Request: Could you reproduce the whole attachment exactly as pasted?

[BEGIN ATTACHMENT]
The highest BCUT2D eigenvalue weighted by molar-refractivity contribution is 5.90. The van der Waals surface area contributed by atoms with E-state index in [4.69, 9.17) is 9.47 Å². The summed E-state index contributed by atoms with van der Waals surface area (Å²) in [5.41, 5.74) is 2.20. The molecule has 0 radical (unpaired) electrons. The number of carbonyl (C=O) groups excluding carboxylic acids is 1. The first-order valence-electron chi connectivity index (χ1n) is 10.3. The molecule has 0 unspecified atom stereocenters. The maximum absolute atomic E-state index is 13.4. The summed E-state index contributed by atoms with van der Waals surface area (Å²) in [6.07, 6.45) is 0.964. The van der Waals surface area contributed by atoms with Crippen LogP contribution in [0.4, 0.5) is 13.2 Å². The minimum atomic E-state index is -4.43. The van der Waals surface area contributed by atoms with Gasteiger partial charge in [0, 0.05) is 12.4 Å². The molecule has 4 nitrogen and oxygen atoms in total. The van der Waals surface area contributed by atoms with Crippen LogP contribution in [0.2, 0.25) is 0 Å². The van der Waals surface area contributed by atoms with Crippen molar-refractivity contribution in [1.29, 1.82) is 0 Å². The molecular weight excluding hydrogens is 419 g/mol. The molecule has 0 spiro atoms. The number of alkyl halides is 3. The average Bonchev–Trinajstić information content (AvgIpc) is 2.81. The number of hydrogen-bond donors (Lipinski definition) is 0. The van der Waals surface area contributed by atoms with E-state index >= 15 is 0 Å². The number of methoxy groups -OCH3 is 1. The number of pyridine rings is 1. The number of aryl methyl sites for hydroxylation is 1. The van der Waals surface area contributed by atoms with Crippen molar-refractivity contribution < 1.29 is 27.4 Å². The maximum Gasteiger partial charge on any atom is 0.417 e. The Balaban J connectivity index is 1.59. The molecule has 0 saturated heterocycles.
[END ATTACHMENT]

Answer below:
The highest BCUT2D eigenvalue weighted by molar-refractivity contribution is 5.90. The van der Waals surface area contributed by atoms with E-state index in [4.69, 9.17) is 9.47 Å². The summed E-state index contributed by atoms with van der Waals surface area (Å²) in [5.41, 5.74) is 2.20. The molecule has 0 radical (unpaired) electrons. The number of carbonyl (C=O) groups excluding carboxylic acids is 1. The first-order valence-electron chi connectivity index (χ1n) is 10.3. The molecule has 0 unspecified atom stereocenters. The maximum absolute atomic E-state index is 13.4. The summed E-state index contributed by atoms with van der Waals surface area (Å²) in [6.07, 6.45) is 0.964. The van der Waals surface area contributed by atoms with Crippen LogP contribution in [0.4, 0.5) is 13.2 Å². The minimum atomic E-state index is -4.43. The van der Waals surface area contributed by atoms with Gasteiger partial charge in [0, 0.05) is 12.4 Å². The molecule has 4 nitrogen and oxygen atoms in total. The van der Waals surface area contributed by atoms with Crippen LogP contribution in [0.2, 0.25) is 0 Å². The van der Waals surface area contributed by atoms with Crippen molar-refractivity contribution in [1.29, 1.82) is 0 Å². The molecular weight excluding hydrogens is 419 g/mol. The molecule has 0 spiro atoms. The number of alkyl halides is 3. The average Bonchev–Trinajstić information content (AvgIpc) is 2.81. The number of hydrogen-bond donors (Lipinski definition) is 0. The van der Waals surface area contributed by atoms with E-state index >= 15 is 0 Å². The number of methoxy groups -OCH3 is 1. The number of pyridine rings is 1. The number of aryl methyl sites for hydroxylation is 1. The van der Waals surface area contributed by atoms with Crippen molar-refractivity contribution < 1.29 is 27.4 Å². The maximum Gasteiger partial charge on any atom is 0.417 e. The Balaban J connectivity index is 1.59. The molecule has 0 saturated heterocycles.